Hannah wouldn't go into details about what electorate seats the party would target or who would stand in them. But she did say they would be focussing on both the five percent threshold and winning a seat.
She said the party wasn't looking for a "seat accomodation" or a "backroom deal".
She also reached out to National MP Alfred Ngaro, who has been actively considering starting a christian party. She said she was keen to have a conversation with him.
"I do not know you. You seem like a reasonable man looking for somewhere to call home. I imagine you and I may have different views, but overall I suspect there are a number of things we can agree with and have in common," she said.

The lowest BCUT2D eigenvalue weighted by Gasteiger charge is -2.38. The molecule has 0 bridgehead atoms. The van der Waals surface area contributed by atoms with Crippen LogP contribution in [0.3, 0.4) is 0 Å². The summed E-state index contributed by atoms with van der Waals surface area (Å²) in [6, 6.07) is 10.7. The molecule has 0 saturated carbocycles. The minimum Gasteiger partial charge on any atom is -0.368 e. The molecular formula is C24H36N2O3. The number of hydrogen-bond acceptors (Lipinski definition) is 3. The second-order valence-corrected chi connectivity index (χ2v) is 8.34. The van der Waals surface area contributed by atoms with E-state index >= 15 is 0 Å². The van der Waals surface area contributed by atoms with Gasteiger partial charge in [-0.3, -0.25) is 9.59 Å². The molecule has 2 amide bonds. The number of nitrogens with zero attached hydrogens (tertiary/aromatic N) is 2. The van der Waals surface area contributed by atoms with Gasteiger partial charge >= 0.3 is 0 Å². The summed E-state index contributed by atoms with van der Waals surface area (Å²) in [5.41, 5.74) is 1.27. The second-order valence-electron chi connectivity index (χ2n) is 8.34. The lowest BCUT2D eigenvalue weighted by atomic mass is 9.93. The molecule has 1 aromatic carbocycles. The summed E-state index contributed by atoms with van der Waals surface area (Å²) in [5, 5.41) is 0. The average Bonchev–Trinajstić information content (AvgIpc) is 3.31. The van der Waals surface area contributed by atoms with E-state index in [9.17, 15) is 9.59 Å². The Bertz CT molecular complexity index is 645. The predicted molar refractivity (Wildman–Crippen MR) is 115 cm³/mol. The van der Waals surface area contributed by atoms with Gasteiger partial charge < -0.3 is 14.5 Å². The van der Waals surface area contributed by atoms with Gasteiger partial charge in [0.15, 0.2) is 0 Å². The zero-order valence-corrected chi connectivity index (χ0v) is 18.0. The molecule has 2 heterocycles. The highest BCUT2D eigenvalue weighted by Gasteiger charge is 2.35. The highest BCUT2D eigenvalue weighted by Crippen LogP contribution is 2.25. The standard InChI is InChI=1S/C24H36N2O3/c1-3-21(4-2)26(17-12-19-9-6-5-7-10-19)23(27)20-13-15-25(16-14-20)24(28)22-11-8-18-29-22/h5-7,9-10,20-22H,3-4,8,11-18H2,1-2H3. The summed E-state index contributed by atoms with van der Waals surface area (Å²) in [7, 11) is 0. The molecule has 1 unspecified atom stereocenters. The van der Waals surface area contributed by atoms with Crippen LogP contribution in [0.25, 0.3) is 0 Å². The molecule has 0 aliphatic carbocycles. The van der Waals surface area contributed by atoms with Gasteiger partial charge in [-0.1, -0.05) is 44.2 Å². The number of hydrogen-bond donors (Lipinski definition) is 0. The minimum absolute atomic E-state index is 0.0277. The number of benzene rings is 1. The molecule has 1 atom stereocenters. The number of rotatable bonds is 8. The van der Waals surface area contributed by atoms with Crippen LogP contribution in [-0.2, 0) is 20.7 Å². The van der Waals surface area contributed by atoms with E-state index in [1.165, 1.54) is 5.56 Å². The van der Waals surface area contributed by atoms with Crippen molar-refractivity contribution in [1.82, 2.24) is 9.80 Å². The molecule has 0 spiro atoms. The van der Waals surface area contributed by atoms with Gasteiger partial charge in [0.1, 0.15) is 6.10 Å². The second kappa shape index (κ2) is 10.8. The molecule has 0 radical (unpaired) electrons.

"It is that reasons that I give you Alfred an opportunity to come and sit with me."
The party would not be funded by the church, but by membership.
Before the announcement, Prime Minister Jacinda Ardern said she wouldn't engage in discussion in over whether there could ever be a coalition with the party.
"That is a huge hypothetical. This is a party that has just been announced."
She said the right to start political parties was an important part of a democracy.
"We obviously have an open democracy in New Zealand."
Taking up the role, the new leader said she would draw from her 40 years working with people.
"I stand here as a Māori woman and a Christian. I stand here as a wife of 39 years, with 40 years of experience helping thousands of New Zealanders through the ministry that I have built alongside my husband, Brian."